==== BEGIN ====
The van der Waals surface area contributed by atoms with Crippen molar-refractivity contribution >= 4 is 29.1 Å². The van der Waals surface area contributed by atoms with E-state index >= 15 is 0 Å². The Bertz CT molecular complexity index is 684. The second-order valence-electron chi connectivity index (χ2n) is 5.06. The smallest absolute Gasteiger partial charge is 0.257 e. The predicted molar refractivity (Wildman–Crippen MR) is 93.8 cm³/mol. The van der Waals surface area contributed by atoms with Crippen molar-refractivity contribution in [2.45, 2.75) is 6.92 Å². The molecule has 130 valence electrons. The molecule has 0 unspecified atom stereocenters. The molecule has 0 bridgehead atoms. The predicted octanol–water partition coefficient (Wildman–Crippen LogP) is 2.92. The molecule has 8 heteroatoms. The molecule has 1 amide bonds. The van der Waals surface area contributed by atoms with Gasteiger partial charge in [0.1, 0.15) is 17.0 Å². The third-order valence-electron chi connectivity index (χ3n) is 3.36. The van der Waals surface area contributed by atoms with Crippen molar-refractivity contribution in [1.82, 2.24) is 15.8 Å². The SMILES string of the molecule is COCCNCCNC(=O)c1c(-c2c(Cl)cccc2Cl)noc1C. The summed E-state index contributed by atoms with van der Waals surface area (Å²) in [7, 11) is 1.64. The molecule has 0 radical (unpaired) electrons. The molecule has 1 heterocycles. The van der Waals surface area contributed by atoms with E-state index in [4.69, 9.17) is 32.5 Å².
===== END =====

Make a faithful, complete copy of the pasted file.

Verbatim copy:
The van der Waals surface area contributed by atoms with Crippen molar-refractivity contribution >= 4 is 29.1 Å². The van der Waals surface area contributed by atoms with E-state index >= 15 is 0 Å². The Bertz CT molecular complexity index is 684. The second-order valence-electron chi connectivity index (χ2n) is 5.06. The smallest absolute Gasteiger partial charge is 0.257 e. The predicted molar refractivity (Wildman–Crippen MR) is 93.8 cm³/mol. The van der Waals surface area contributed by atoms with Crippen molar-refractivity contribution in [2.45, 2.75) is 6.92 Å². The molecule has 130 valence electrons. The molecule has 0 unspecified atom stereocenters. The molecule has 0 bridgehead atoms. The predicted octanol–water partition coefficient (Wildman–Crippen LogP) is 2.92. The molecule has 8 heteroatoms. The molecule has 1 amide bonds. The van der Waals surface area contributed by atoms with Gasteiger partial charge in [0.1, 0.15) is 17.0 Å². The third-order valence-electron chi connectivity index (χ3n) is 3.36. The van der Waals surface area contributed by atoms with Crippen molar-refractivity contribution in [1.82, 2.24) is 15.8 Å². The SMILES string of the molecule is COCCNCCNC(=O)c1c(-c2c(Cl)cccc2Cl)noc1C. The summed E-state index contributed by atoms with van der Waals surface area (Å²) in [7, 11) is 1.64. The molecule has 0 radical (unpaired) electrons. The molecule has 1 heterocycles. The van der Waals surface area contributed by atoms with E-state index in [4.69, 9.17) is 32.5 Å².